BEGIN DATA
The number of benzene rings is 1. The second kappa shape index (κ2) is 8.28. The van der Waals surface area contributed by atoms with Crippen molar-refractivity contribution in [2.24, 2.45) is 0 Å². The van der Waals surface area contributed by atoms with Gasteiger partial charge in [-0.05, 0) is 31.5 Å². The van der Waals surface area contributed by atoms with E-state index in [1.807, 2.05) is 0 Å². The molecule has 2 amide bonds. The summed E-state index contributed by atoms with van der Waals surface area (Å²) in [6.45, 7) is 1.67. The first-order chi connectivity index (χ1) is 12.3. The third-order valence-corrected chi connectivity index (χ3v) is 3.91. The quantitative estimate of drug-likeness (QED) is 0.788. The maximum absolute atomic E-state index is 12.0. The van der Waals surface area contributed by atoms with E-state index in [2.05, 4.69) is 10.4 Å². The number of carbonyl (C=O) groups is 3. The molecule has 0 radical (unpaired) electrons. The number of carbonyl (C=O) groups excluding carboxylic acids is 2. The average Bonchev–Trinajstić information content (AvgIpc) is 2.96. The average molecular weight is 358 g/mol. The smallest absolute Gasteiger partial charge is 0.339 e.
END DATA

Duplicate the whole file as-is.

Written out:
The number of benzene rings is 1. The second kappa shape index (κ2) is 8.28. The van der Waals surface area contributed by atoms with Crippen molar-refractivity contribution in [2.24, 2.45) is 0 Å². The van der Waals surface area contributed by atoms with Gasteiger partial charge in [-0.05, 0) is 31.5 Å². The van der Waals surface area contributed by atoms with E-state index in [1.807, 2.05) is 0 Å². The molecule has 2 amide bonds. The summed E-state index contributed by atoms with van der Waals surface area (Å²) in [6.45, 7) is 1.67. The first-order chi connectivity index (χ1) is 12.3. The third-order valence-corrected chi connectivity index (χ3v) is 3.91. The quantitative estimate of drug-likeness (QED) is 0.788. The maximum absolute atomic E-state index is 12.0. The van der Waals surface area contributed by atoms with E-state index in [2.05, 4.69) is 10.4 Å². The number of carbonyl (C=O) groups is 3. The molecule has 0 radical (unpaired) electrons. The number of carbonyl (C=O) groups excluding carboxylic acids is 2. The average Bonchev–Trinajstić information content (AvgIpc) is 2.96. The average molecular weight is 358 g/mol. The smallest absolute Gasteiger partial charge is 0.339 e.